Teaching sort of skips the on-the-job training part. “Trial by fire” is a gross understatement of the challenges most first-year teachers face. Student teaching—when college senior education majors take over some or all of a regular classroom teacher’s classes for a semester/sixteen weeks is woefully inadequate for something as complicated as teaching, but that’s the closest future teachers get to doing the job before they get hired. Good education programs—like the one I went through at Illinois State back in the seventies—inform students of all aspects of teaching (planning, student psychology, discipline, classroom management, to name a few) as well as academic subject matter, which is the easiest part of the teaching curriculum to learn as well as the area to which the most time and classes are devoted. But when you take charge of that first class on your first day, you’re on your own. Of course you will be occasionally observed and mentored, but most teachers can pony up a decent class for the four-to-six times a supervisor/evaluator visits. The kids also behave differently when some stranger is in the room, which can minimize the up-for-grabs atmosphere that many inexperienced teachers dread for their first couple of years. Mentors aren’t given enough time to do much more than dispense advice during planning time, which isn’t the same as working together in a classroom, where the real action is.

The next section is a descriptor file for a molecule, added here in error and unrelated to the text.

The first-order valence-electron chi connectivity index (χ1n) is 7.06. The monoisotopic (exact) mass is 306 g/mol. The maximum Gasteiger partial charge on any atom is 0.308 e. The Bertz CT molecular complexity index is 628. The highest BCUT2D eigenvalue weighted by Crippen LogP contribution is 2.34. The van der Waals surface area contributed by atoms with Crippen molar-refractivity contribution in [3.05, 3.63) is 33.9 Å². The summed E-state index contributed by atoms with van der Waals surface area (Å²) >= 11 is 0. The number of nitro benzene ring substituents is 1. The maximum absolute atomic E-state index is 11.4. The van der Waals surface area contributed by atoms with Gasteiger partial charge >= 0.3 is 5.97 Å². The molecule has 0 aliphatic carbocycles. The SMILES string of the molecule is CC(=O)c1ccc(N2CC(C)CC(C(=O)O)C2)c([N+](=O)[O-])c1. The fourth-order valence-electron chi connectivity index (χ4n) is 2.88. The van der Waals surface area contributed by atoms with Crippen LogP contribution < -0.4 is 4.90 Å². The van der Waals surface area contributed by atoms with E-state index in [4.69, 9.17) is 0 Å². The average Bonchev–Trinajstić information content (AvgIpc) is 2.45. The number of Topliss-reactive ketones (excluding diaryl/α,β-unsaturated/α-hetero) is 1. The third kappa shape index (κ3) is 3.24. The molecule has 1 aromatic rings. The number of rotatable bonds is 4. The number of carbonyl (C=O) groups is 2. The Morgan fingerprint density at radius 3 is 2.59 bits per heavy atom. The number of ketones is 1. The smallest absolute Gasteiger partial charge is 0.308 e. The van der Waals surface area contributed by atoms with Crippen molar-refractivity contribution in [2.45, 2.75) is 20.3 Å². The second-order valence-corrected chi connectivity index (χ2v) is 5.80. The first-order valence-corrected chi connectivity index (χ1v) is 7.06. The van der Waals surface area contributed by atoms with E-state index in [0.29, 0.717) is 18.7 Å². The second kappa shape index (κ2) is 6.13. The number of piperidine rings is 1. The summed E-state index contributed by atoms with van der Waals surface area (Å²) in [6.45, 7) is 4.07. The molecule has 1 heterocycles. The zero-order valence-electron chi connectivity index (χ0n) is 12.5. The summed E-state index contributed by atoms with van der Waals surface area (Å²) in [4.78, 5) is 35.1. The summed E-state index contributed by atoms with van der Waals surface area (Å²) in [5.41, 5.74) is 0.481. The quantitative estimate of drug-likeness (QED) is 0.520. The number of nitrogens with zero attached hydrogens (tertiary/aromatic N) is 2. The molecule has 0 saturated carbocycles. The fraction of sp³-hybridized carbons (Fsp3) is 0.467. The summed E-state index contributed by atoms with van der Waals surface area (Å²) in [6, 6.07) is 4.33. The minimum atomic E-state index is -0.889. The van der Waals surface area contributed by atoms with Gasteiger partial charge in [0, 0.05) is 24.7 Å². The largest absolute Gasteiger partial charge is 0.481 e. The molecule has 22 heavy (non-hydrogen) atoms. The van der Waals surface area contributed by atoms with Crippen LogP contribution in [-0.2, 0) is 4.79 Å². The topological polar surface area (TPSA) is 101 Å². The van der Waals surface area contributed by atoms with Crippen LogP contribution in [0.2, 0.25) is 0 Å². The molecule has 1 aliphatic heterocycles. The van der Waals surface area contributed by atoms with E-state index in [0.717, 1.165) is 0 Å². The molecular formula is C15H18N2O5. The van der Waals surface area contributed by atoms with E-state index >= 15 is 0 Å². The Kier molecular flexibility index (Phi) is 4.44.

Even experienced teachers in new situations can find themselves groping on their own for solutions to their issues. My first year at Hinsdale South High School was actually my ninth overall. I was hired in mid-August (yes, very late in the hiring season) to teach an Advanced Placement English class which no one else in the department had ever taught (as well as two other preparations). Before that school year began, I was able to locate the file cabinet of the teacher who had taught the class the year before and breathed a sigh of relief when I saw a neat label on one of the drawers for the A.P. class. Then, in one of those slow motion moments of horror that we all experience, I slid the drawer open to find a single sheet of paper inside that listed the readings for the class. That was it. (Apparently, this teacher had left in a huff and took all the materials with her, not bothering to leave her replacement—me—anything which might have made my job easier.) And you better believe I struggled that year trying to keep ahead of the most talented seniors in the school as I taught Plato, Shakespeare, Dostoyevsky, Kafka, and T.S. Eliot for the first time. I’m still kind of amazed they gave this assignment to a teacher new to the building who had only taught eighth graders before—from The Outsiders to Hamlet in a single year! Plus, I also had another class that no one else in the department taught—English I Honors—not to mention a class of low-level juniors. Most of my education-related nightmares can be traced back to feelings of inadequacy and lack of control from this first year of teaching high school. There simply needs to be a better system of guidance and assistance for teachers who are new to their profession and/or school than just letting them flounder and hoping they survive so that the next year will be better for everybody, especially the students.